Oh wait, what do I think about the chick who wrote the letter? Here’s a question: how well do you commit to anything else? For example, in the last few years:

    How many jobs have you had?
    How many times did you change your major in college?
    How many times did you change colleges altogether?
    How many clubs/organizations/churches have you been a part of?

    If your ability to commit refers to everything in your life, maybe you should look beyond the problems you have with guys. Just sayin’.

  3. Jenn says:

    I agree and I will say that fear is a really powerful emotional shut off point.

    I will say that I have really struggled to define the line between gut feeling that something is not right and my fear of making the same mistake again. That mistake being getting engaged to a raving lunatic and having to get out – admit I had made a mistake that the whole of my friends and family after the fact claimed they saw was a mistake. I listened to the I told you so’s and all the chastising and took to be that I was wrong/broken in my judgment.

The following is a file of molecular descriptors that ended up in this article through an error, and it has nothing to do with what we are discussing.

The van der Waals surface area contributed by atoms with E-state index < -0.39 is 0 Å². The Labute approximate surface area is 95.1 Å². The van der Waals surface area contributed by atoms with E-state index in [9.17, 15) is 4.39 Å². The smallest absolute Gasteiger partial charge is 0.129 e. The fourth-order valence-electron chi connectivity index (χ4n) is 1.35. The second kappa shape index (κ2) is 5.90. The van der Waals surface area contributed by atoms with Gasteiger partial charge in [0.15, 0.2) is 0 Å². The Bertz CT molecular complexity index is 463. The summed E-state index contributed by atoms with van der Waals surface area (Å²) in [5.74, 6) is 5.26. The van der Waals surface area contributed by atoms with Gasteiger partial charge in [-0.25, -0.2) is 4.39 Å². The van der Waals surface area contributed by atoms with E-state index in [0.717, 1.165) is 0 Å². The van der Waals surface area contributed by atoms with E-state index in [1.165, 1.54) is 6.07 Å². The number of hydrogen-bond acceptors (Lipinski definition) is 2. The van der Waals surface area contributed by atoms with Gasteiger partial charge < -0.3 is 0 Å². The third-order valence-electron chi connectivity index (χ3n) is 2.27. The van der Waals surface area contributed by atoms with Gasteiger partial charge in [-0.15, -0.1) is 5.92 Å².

I want you to know that we all make mistakes and the best way to avoid making the same one when it comes to dating those likely to come unhinged in the dating process is to ask yourself these three statements are true.

    1. I do not need to rescue (in other words I am not asking/expecting/desiring this man/relationship to complete me, change the course of my life or validate me in any other way)

    2. I am not here to rescue him (reverse of the above question)

    And a non-yes question

    3. What to do I have to lose?

    The answer to 3 – is FOR ME, the opportunity to get to know this person and see where it goes. If you answer losing face then I think the answer to 1 or 2 is not no or you’re not in the right place. We all make errors in life – but being wrong doesn’t make you a bad person. Leap with knowledge but know if you fall, you’ve gained the opportunity to try another time, rather than you’ve lost something.

    Hopefully that makes sense.